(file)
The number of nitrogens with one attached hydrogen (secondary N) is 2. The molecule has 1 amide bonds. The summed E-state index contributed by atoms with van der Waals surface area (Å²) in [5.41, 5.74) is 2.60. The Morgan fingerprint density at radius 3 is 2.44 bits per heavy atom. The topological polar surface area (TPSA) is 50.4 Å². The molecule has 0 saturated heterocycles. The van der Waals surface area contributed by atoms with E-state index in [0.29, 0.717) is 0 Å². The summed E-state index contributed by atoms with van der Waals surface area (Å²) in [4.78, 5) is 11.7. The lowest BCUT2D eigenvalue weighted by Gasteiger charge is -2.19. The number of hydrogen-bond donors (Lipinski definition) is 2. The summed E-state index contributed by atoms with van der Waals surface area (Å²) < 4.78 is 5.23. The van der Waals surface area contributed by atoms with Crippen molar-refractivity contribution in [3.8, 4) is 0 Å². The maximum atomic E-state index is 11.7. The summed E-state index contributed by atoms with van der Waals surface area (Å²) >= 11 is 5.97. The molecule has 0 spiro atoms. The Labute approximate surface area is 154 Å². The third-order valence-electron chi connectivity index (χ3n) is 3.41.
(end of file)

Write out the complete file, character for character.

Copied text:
The number of nitrogens with one attached hydrogen (secondary N) is 2. The molecule has 1 amide bonds. The summed E-state index contributed by atoms with van der Waals surface area (Å²) in [5.41, 5.74) is 2.60. The Morgan fingerprint density at radius 3 is 2.44 bits per heavy atom. The topological polar surface area (TPSA) is 50.4 Å². The molecule has 0 saturated heterocycles. The van der Waals surface area contributed by atoms with E-state index in [0.29, 0.717) is 0 Å². The summed E-state index contributed by atoms with van der Waals surface area (Å²) in [4.78, 5) is 11.7. The lowest BCUT2D eigenvalue weighted by Gasteiger charge is -2.19. The number of hydrogen-bond donors (Lipinski definition) is 2. The summed E-state index contributed by atoms with van der Waals surface area (Å²) < 4.78 is 5.23. The van der Waals surface area contributed by atoms with Crippen molar-refractivity contribution in [3.8, 4) is 0 Å². The maximum atomic E-state index is 11.7. The summed E-state index contributed by atoms with van der Waals surface area (Å²) >= 11 is 5.97. The molecule has 0 spiro atoms. The Labute approximate surface area is 154 Å². The third-order valence-electron chi connectivity index (χ3n) is 3.41.